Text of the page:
It's even more ridiculous when one considers that marijuana being illegal may lead to any number of other experimental drug scenarios, which are highly unlikely to have been reported, so the data is suspect right from its origins.  Has anyone ever ensure that cannabis was measured for THC content?  Interactions with amphetamines?  How about alcohol?  Perhaps cocaine?  Mescaline or LSD?  The point is I might as well ask for proof that the researchers could levitate their subjects, because none of that information is available at a sufficient level of detail to draw any kind of conclusion.
    Mundus vult decipi
    MikeCrow
    Two things come to mind, first stable well employed users are probably not in these studies, skewing the sample set. Second because it's illegal, and sold on the black market, by the same group who sells other illegal drugs, there may be a connection to other drug use, but it's more likely because it's illegal than anything else.

    While there will be issues with users, IMO it should all be legal, prohibition showed that while we do have to deal with alcoholics, we don't have to deal with machine gun toting moonshine runners, Like we do with illegal drugs now.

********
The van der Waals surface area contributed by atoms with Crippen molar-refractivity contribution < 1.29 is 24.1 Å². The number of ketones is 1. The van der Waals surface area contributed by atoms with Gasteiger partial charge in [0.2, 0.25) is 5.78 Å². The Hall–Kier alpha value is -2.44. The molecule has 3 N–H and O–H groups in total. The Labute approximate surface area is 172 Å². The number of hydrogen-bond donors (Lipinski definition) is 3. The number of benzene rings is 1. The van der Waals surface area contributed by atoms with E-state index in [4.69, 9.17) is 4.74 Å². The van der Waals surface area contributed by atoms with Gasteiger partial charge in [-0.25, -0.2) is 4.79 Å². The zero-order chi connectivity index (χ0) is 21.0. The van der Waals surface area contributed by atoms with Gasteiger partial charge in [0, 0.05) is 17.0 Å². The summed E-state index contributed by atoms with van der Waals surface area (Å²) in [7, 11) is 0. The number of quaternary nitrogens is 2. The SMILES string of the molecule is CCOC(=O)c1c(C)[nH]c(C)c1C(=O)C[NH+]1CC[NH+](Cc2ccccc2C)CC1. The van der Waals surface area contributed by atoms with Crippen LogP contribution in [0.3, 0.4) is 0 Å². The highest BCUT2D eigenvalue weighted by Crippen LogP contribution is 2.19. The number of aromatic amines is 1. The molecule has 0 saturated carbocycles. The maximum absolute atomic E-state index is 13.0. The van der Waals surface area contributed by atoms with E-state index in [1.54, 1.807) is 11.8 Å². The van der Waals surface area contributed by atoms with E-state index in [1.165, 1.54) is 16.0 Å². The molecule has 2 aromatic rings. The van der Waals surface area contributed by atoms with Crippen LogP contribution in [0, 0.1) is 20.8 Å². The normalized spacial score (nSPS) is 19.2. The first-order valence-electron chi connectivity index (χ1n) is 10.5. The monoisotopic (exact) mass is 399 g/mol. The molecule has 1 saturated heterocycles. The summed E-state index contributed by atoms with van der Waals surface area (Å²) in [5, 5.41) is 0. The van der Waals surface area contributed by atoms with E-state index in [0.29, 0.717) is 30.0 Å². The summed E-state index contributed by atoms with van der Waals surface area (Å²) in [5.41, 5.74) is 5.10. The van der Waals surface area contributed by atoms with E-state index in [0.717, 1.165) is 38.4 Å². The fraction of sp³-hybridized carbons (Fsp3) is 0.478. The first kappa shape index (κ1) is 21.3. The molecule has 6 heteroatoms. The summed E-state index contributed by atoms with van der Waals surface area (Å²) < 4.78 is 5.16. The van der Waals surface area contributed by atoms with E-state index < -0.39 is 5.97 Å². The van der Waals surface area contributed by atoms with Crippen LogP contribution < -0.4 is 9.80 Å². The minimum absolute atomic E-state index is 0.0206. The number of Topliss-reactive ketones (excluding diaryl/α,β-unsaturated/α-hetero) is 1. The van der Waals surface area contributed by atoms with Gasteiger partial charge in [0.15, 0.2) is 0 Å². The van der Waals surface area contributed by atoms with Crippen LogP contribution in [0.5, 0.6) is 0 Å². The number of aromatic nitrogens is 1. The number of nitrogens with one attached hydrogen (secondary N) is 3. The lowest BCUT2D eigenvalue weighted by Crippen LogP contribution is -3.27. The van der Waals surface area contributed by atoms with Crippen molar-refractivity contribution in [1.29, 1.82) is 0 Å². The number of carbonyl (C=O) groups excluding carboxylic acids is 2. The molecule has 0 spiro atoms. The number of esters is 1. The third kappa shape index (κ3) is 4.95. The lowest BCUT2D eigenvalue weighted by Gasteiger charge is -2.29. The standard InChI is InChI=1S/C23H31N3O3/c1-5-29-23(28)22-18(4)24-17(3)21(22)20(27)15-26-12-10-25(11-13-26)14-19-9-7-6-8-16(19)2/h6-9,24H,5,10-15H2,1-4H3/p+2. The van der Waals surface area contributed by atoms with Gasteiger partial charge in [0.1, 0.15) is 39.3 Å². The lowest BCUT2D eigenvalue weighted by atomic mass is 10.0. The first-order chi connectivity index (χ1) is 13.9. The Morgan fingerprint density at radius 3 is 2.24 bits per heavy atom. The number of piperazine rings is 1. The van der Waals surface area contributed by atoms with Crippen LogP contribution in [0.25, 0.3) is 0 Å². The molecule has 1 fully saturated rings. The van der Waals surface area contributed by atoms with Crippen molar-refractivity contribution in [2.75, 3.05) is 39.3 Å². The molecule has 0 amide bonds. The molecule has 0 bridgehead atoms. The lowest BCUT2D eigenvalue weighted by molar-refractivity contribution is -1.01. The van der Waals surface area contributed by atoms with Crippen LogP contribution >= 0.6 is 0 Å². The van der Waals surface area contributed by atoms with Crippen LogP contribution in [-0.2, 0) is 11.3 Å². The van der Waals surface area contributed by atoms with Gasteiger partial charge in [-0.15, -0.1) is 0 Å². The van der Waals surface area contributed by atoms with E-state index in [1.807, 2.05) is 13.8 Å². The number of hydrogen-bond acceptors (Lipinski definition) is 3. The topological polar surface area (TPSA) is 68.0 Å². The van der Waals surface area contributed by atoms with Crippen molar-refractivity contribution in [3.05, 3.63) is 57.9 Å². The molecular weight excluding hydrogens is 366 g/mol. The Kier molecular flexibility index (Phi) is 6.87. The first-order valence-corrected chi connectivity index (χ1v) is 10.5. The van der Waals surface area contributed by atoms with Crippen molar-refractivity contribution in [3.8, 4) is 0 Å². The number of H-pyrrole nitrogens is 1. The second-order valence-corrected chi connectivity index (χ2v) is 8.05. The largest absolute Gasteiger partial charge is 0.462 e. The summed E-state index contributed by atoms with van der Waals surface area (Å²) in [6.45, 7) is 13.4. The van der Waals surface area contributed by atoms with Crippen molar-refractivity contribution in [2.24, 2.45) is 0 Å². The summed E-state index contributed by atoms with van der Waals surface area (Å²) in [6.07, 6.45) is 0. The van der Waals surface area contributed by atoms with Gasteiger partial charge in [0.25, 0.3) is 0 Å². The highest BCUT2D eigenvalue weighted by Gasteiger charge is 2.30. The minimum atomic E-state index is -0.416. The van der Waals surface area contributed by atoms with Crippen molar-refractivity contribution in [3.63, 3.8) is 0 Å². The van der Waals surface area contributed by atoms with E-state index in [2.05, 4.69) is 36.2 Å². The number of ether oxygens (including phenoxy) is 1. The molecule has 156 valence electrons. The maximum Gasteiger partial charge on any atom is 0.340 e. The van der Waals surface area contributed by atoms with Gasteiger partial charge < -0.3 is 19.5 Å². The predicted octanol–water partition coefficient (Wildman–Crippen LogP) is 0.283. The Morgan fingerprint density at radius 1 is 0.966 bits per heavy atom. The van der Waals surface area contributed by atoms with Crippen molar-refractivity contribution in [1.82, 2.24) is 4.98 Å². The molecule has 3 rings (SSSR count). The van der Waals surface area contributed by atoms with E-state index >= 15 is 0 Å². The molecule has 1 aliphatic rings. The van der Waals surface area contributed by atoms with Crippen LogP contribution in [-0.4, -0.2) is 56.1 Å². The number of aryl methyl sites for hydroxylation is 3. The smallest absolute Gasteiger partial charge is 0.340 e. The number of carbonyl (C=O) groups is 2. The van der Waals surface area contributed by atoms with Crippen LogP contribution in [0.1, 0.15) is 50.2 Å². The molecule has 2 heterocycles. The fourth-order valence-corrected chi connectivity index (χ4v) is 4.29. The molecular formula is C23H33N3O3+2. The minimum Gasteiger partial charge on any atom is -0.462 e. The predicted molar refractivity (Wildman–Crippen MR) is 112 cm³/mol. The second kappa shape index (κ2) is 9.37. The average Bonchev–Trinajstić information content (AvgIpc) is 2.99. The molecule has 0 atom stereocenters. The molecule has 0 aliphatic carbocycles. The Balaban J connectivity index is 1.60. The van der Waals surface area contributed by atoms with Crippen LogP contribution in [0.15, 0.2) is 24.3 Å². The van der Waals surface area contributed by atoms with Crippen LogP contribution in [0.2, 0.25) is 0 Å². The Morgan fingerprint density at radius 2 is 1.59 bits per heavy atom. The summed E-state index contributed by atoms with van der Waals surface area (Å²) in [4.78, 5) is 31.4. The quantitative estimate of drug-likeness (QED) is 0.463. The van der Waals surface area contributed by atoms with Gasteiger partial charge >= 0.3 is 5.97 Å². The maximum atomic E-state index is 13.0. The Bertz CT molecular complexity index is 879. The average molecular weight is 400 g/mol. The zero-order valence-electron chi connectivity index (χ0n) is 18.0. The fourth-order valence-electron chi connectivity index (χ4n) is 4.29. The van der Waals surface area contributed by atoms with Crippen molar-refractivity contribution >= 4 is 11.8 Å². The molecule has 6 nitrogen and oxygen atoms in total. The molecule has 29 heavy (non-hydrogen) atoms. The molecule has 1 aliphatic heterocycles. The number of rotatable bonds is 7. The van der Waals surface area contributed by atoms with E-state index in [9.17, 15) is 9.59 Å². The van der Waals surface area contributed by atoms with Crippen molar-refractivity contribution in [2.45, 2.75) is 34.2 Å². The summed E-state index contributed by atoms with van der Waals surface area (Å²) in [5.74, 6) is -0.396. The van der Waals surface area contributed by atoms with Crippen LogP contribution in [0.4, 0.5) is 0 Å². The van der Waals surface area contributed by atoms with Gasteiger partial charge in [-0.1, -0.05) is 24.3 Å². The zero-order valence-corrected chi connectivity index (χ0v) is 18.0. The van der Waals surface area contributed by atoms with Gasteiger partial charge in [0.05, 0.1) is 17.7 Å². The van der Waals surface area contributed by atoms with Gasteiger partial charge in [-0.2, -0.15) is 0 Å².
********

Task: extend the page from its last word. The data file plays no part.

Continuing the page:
Never is a long time.
    smells like selection bias. happy well adjusted smokers are quite likely to conceal use..given the current legal climate. A valid study would have a truly random sample from a representative slice of the populace. not sure how that would ne acheivanle with a volunteer study due to selfselection, .and a captive group i.e. prisoners athletes etc. would surely not be represemtative of thw whole population. Oh well, I have a feeling few.researchers are interested in a good study so much as getting the "right" result to please the corporation government or university funding the study. Do a drug study showing litle or no harm...then see if the NIH and DEA ever let you do one again. My college's BioChem dept. found out the hard way what happens to your sample license if you get the "wrong" answer. Then try to do a post hoc study of users and byebye funding.